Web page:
The Watch Thieves Who Picked L.A. Clean
In less than 10 months, a fledgling robbery ring smashed and grabbed its way to $6 million in stolen goods. But the leaders got greedy, plans got sloppy, and the police got smart.
Their story was always about time—time to plan, to execute, to get away—but in the end it was really about how quickly time could disappear. How fast a plan could dissolve, a getaway route crumble, or a profit margin explode, becoming greater than anyone had anticipated.
They’re accused of forming one of the most ambitious robbery rings in recent Los Angeles history. The group operated for less than 10 months, yet it allegedly brought in nearly $6 million worth of stolen jewelry and luxury watches. One of their attempted heists took precisely 61 minutes, from planning to execution, according to federal prosecutors, and we know this because they were already under ATF surveillance. They were turning heads. They had the authorities worried.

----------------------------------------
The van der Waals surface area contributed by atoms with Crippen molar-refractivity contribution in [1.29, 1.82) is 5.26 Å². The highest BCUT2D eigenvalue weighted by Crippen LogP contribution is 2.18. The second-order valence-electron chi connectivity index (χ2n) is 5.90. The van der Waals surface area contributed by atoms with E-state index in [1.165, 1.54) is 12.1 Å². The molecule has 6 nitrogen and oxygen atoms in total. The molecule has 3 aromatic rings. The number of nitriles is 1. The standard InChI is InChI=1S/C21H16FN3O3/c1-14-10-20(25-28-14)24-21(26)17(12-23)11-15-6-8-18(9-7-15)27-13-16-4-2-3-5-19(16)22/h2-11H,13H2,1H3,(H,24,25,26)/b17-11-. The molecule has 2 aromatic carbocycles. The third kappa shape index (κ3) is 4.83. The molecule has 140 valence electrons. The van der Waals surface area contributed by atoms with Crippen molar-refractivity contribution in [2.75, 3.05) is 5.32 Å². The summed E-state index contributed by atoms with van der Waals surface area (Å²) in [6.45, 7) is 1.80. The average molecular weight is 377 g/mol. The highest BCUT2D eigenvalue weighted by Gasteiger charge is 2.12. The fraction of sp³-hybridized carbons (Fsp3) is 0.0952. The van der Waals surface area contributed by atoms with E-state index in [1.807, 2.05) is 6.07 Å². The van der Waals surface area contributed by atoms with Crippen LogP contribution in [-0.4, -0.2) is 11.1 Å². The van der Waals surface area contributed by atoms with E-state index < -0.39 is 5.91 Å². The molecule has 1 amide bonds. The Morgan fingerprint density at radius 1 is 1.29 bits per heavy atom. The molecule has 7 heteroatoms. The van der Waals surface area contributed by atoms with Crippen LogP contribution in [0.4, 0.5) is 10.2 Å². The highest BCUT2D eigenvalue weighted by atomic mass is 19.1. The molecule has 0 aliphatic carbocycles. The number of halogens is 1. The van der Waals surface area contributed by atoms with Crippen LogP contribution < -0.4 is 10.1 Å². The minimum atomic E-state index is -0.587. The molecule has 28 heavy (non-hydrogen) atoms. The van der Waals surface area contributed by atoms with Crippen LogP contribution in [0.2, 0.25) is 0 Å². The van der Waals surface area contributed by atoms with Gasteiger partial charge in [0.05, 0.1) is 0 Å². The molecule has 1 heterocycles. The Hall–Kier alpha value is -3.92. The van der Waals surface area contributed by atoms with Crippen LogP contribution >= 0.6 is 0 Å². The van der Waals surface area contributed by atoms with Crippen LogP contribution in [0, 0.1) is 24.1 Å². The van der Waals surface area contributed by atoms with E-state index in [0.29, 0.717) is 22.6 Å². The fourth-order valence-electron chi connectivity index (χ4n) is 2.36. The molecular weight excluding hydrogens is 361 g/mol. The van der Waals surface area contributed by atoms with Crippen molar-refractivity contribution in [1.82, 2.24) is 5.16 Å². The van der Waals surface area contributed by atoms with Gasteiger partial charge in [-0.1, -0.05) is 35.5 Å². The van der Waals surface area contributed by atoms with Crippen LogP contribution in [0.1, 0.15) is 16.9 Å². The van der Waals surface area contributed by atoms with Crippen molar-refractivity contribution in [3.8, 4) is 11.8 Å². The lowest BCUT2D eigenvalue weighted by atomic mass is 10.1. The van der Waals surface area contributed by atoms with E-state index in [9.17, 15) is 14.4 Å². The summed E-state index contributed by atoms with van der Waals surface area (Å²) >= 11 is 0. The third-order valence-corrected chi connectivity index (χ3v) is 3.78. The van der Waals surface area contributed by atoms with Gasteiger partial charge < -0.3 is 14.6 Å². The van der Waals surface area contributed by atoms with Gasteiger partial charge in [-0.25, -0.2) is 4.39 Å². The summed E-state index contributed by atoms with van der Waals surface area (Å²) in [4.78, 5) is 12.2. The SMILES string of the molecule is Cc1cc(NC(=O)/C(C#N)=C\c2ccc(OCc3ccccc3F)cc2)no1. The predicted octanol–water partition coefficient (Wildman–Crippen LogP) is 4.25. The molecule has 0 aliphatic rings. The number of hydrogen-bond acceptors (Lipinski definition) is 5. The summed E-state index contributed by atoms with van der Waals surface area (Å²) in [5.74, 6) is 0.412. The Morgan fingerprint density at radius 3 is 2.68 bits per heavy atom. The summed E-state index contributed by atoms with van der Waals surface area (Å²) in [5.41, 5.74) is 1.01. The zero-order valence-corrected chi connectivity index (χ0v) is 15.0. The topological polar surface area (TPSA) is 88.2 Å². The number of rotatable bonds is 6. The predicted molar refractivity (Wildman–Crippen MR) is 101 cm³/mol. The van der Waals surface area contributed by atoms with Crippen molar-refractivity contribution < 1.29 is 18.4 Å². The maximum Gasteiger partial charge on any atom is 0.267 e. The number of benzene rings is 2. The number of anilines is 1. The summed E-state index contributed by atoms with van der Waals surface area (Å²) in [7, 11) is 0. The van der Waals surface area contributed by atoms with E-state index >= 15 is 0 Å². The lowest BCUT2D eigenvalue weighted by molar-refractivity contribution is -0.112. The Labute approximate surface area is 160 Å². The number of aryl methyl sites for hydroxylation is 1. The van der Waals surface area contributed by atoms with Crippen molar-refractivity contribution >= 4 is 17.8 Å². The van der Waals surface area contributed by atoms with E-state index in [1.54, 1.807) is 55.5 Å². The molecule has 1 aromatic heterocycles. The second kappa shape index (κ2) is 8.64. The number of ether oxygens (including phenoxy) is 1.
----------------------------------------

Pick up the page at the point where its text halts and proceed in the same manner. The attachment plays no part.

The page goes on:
It all came down to time. Between a phone call and a robbery, an hour might pass or just a short car ride from one neighborhood to the next, or maybe a few days might slide by, but the clock was always ticking. There would be a donning of ski masks or more elaborate disguises—dressing up like construction workers seemed to work for them—and then a final check of a handgun or rifle. Then, of course, there were the heists. They were quick, explosive; one in February 2016, prosecutors claim, took less than a minute.